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Wednesday 26 November 2003

Huntley is having a laugh! [lurks]

In case you've not been following the trial of Ian Huntley for the murder of the two 10 year old girls, Holly Wells and Jessica Chapman, I thought I'd summarise the situation. Well, I'm not going to be objective about this. First, I want to tell you so far what Huntley's defence will admit.
  • The girls went to Huntley's house at 6:30pm on the day they died.
  • Jessica's mobile was switched off at 6:46pm.
  • Holly and Jessica died in Huntley's home.
  • The only other person in the house was Huntley.
  • Huntley dumped the bodies of the girls where they were found.
  • Huntley cut the clothes from the girls and took them back home to set fire to them.

If you will indulge me, please read the above carefully again.
This man, incredibly, maintains his innocence. How does he do so? By taking the stand today and telling his version of events. I wondered what this man could possibly have to say for himself.
Apparently Holly had a nose bleed. She went to Huntley's bathroom and fell into the bath, which was full of water, and drowned. Jessica discovered this and started screaming. Huntley came in, tried to stop her from screaming by covering her mouth. When removing hands, she fell to the ground. Dead.
That's his story. Why on earth are we wasting tax payer's money on this?


  1. Even if he is guilty, he deserves a trial! At their trial in the 70's everyone presumed the Guildford 4 were guilty - they admitted it and were in the area sure! People assumed the Maguire 7 were guilty as they had 'faint traces of tnt on their fingers' - Police and courts have made mistakes in the past, so people deserve the benifit of the doubt!

  2. Well, surprising as this is to see you try turn this into the Guildford 4 again - there's a few key differences here. His *own defence team* are not contesting the list of facts above. The man has legal advice appointed to him, the legal advice should be looking for a rapid resolution and the best result for their client.
    Now they cannot believe he will get off. They've as much as given up by not contesting each of the pretty serious, I think you'll agree, admissions above. They must also have sanctioned this lunatic story of his.
    Did they advice him to plead guilty and throw himself on the mercy of the court? Or are they interested in dragging it out to rack up their hourly rates? You tell me.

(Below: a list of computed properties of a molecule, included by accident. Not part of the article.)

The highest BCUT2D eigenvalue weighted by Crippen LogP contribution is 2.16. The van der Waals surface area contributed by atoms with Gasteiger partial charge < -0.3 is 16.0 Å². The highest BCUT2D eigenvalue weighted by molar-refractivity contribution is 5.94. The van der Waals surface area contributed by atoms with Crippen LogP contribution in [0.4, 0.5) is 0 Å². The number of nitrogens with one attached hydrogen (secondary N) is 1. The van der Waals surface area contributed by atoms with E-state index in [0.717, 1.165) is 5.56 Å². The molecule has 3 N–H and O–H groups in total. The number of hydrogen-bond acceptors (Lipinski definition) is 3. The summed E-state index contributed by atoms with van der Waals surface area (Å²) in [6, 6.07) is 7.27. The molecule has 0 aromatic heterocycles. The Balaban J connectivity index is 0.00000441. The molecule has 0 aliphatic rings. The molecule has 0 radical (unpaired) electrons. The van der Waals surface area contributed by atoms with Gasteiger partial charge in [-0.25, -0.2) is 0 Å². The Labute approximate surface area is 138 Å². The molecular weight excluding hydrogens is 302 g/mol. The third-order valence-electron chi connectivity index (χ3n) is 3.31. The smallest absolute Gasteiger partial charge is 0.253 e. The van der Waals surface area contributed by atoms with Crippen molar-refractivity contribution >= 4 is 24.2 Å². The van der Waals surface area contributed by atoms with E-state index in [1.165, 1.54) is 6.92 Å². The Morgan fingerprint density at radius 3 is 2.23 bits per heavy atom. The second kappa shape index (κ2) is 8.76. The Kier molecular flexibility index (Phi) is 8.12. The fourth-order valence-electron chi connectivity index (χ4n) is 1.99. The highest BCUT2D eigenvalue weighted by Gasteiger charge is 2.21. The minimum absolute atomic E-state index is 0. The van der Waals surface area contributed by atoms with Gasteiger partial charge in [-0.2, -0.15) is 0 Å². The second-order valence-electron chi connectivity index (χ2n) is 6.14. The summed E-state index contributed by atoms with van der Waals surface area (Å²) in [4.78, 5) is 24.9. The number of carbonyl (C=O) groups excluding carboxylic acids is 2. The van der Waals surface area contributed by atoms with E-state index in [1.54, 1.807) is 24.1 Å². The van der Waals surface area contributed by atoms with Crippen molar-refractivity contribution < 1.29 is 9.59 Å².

I think it's pretty laughable to compare this case with famously prejudiced cases in the past, such as you mention. I don't think anyone knew anything about whether he did or didn't do it prior to going to trial so I just don't see the comparison.
    He was given the benefit of a doubt. He's going to cost the tax payer hundreds of thousands of pounds and that's before he gets bed and breakfast for life. But hey, this is obviously be being right wing again ;-/

  3. He's got to have a trial, of course he has. The problem is the vast amounts of money that'll be thrown at a high profile trial like this. Even the jury selection cost a fortune because it was near impossible to find someone with no preconceptions about this particularly vile case.

  4. 'Or are they interested in dragging it out to rack up their hourly rates?'
    Nail. Head. Whack.

  5. Actually, while the cynical possibility that they are in it for the money is one that must be considered there is another one - the idea of reasonable doubt. It seems to me that the defense lawyer(s) are trying to place the details of the events that led to the two girls death in some doubt and therefore force the jury not to convict him of murder. By admitting much of what the prosecution are alleging, they take some of the wind out of the sails of the prosecution case and attempt to build up some small shred of credibility for their version of events. The object being not to convince the jury that he didn't do it, but to make them even slightly unsure that he did, in which case they can't pass a guilty verdict.Now, this to me seems an even more cynical attempt to manipulate the judicial process than merely stringing the case along to make money, in the sense that it stands a small possibility of allowing free someone who, presuming he is guilty, is undoubtedly a continuing danger to the wider public.It also occurs to me that given the actions he has admitted to, he must already have effectively pleaded guilty to something. If it isn't a crime to fail to report someone dieing in your house but instead dragging their bodies out to a wood then burying them in a shallow grave, it bloody well should be.